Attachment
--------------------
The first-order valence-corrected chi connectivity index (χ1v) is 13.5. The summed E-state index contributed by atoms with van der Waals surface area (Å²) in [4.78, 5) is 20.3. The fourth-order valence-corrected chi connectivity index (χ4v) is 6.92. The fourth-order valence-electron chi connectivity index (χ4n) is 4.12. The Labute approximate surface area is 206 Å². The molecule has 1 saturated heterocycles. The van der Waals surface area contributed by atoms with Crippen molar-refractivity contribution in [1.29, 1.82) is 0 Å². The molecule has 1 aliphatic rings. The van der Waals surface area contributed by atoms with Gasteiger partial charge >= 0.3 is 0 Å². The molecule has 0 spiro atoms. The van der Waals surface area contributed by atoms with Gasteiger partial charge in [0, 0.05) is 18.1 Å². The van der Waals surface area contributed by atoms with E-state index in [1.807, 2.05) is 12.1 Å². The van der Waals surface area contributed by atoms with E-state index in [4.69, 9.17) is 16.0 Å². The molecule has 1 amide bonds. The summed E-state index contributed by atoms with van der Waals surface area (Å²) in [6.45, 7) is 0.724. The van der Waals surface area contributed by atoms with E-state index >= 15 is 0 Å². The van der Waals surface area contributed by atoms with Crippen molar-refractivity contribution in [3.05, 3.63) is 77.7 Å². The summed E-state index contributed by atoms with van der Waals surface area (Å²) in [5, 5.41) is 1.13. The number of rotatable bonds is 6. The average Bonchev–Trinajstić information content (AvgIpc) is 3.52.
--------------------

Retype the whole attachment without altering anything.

The first-order valence-corrected chi connectivity index (χ1v) is 13.5. The summed E-state index contributed by atoms with van der Waals surface area (Å²) in [4.78, 5) is 20.3. The fourth-order valence-corrected chi connectivity index (χ4v) is 6.92. The fourth-order valence-electron chi connectivity index (χ4n) is 4.12. The Labute approximate surface area is 206 Å². The molecule has 1 saturated heterocycles. The van der Waals surface area contributed by atoms with Crippen molar-refractivity contribution in [1.29, 1.82) is 0 Å². The molecule has 1 aliphatic rings. The van der Waals surface area contributed by atoms with Gasteiger partial charge >= 0.3 is 0 Å². The molecule has 0 spiro atoms. The van der Waals surface area contributed by atoms with Gasteiger partial charge in [0, 0.05) is 18.1 Å². The van der Waals surface area contributed by atoms with E-state index in [1.807, 2.05) is 12.1 Å². The van der Waals surface area contributed by atoms with E-state index in [4.69, 9.17) is 16.0 Å². The molecule has 1 amide bonds. The summed E-state index contributed by atoms with van der Waals surface area (Å²) in [6.45, 7) is 0.724. The van der Waals surface area contributed by atoms with E-state index >= 15 is 0 Å². The van der Waals surface area contributed by atoms with Crippen molar-refractivity contribution in [3.05, 3.63) is 77.7 Å². The summed E-state index contributed by atoms with van der Waals surface area (Å²) in [5, 5.41) is 1.13. The number of rotatable bonds is 6. The average Bonchev–Trinajstić information content (AvgIpc) is 3.52.